How do you identify Bronsted acids and bases?

2 Answers
Jan 28, 2017

You must see what role they play in a specific reaction. If at molecule is a proton donor, it is a Bronsted acid; a proton acceptor is a Bronsted base.


I once read a comment that stated - trying to classify a substance as a Bronsted acid or base is a little like trying to judge the character of a person. Is long as they are alone and isolated, you cannot tell. It is only through their interactions with other people that you see characteristics like generosity, etc.

Bronsted acids and bases are like that. If a molecule or ion is isolated from other compounds, you cannot tell whether it will be a proton donor or acceptor. It is only when it interacts with other molecules that you can identify its character.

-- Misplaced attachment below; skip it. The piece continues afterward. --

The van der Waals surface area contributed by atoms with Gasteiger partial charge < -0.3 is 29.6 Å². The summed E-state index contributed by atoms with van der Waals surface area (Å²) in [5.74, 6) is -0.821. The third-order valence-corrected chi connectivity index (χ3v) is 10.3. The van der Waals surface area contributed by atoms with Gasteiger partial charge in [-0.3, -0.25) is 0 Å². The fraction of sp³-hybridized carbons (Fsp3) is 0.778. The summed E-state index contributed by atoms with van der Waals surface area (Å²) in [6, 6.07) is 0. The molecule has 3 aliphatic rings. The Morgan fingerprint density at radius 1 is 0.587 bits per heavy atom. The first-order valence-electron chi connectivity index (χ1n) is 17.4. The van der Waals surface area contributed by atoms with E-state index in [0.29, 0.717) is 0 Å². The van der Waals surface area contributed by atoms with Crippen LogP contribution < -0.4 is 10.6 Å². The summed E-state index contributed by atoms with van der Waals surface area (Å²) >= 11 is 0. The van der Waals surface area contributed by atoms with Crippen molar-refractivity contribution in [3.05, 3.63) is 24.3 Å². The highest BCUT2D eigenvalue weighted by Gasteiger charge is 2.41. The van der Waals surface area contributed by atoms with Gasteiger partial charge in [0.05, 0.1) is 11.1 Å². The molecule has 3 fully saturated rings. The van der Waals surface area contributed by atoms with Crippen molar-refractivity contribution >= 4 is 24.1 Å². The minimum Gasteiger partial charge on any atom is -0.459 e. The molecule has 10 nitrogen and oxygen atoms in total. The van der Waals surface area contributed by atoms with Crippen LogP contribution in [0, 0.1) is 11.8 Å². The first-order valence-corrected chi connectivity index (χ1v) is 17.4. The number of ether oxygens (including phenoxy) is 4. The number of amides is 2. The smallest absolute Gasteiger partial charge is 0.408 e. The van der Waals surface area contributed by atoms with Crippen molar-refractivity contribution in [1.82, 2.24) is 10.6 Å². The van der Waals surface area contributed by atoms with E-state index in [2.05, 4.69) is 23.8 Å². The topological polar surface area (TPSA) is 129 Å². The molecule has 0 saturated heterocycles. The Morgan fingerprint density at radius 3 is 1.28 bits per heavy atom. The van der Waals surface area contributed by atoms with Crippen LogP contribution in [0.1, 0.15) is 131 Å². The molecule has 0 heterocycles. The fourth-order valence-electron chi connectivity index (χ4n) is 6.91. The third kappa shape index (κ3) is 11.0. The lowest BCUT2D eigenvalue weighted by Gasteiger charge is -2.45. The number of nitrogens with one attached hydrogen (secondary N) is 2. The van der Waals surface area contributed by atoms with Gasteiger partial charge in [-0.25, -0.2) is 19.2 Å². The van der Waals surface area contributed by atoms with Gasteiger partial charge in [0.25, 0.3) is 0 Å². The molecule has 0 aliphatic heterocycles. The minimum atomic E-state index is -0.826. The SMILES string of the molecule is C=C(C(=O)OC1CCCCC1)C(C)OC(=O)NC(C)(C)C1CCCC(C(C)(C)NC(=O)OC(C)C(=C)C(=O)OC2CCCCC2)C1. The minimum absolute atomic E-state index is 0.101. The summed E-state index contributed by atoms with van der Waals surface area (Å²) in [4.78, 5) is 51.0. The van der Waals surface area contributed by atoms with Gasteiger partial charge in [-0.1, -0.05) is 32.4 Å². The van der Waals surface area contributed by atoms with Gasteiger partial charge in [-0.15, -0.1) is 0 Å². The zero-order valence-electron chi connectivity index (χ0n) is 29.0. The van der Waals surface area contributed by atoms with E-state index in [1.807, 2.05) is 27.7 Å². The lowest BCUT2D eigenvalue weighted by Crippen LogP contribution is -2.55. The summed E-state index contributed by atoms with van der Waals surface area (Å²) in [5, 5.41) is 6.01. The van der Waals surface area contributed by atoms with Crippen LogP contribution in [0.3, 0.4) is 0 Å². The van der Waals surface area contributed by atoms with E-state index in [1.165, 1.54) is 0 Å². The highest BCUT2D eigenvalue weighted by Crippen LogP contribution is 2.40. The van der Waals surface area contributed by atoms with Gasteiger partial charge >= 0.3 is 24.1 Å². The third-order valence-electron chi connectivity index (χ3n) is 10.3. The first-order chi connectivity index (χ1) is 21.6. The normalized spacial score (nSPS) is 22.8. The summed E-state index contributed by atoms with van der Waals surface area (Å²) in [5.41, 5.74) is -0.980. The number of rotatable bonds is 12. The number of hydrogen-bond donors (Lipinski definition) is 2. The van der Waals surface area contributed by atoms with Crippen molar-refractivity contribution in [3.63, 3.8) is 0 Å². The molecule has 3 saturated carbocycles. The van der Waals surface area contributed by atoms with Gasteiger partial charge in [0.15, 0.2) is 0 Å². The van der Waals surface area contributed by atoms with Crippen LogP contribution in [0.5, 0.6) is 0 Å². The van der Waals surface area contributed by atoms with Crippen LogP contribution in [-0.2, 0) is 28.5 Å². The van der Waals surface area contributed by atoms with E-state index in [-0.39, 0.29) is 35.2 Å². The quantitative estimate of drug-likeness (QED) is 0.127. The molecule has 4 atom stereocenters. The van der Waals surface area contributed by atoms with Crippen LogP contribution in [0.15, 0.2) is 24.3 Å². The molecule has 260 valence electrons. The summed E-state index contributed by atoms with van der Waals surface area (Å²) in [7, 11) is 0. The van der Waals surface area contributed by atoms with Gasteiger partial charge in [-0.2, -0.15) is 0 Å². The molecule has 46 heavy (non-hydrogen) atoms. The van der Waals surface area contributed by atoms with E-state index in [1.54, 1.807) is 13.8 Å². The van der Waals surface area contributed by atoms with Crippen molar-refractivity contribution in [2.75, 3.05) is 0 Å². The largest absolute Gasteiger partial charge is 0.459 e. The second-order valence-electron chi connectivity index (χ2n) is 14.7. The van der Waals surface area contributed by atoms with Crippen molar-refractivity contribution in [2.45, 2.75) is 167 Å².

Here are two examples:

#HSO_4^-# #+ NH_3 rarr NH_4^+ + SO_4^(2-)#

Here, the #HSO_4^-# ion donates a proton to #NH_3# and is a Bronsted acid.

#HCl + HSO_4^-# #rarr H_2SO_4 + Cl^-#

This time, #HSO_4^-# accepts a proton from #HCl# and is a Bronsted base.

So, which is it, acid or base? It is both, or better - it can be either, depending on what you mix it with.

Jan 28, 2017

How else but by experiment?


A #"Bronsted acid"# is a species that will donate a proton to the solvent (which is typically water). And thus, we can write the generalized acid-base reaction:

#HA+H_2O(l) rightleftharpoonsH_3O^(+) + A^(-)#

As in all chemical reactions, both charge and mass must be conserved. What does this mean? Is it conserved here? The macroscopic observable for this reaction is typically a marked change in the #pH# of the solution (in which direction?), or more rarely, a marked increase in electrical conductivity.

And thus Bronsted acids are conceived to donate a proton to the water solvent, to form the conjugate acid, here hydronium ion, #H_3O^+#, and some conjugate base, #A^-#, or what have you.

What are the conjugate bases of common acids such as #HNO_3#, #H_2SO_4#, and #H_3PO_4#? What is the conjugate base of #HSO_4^-#?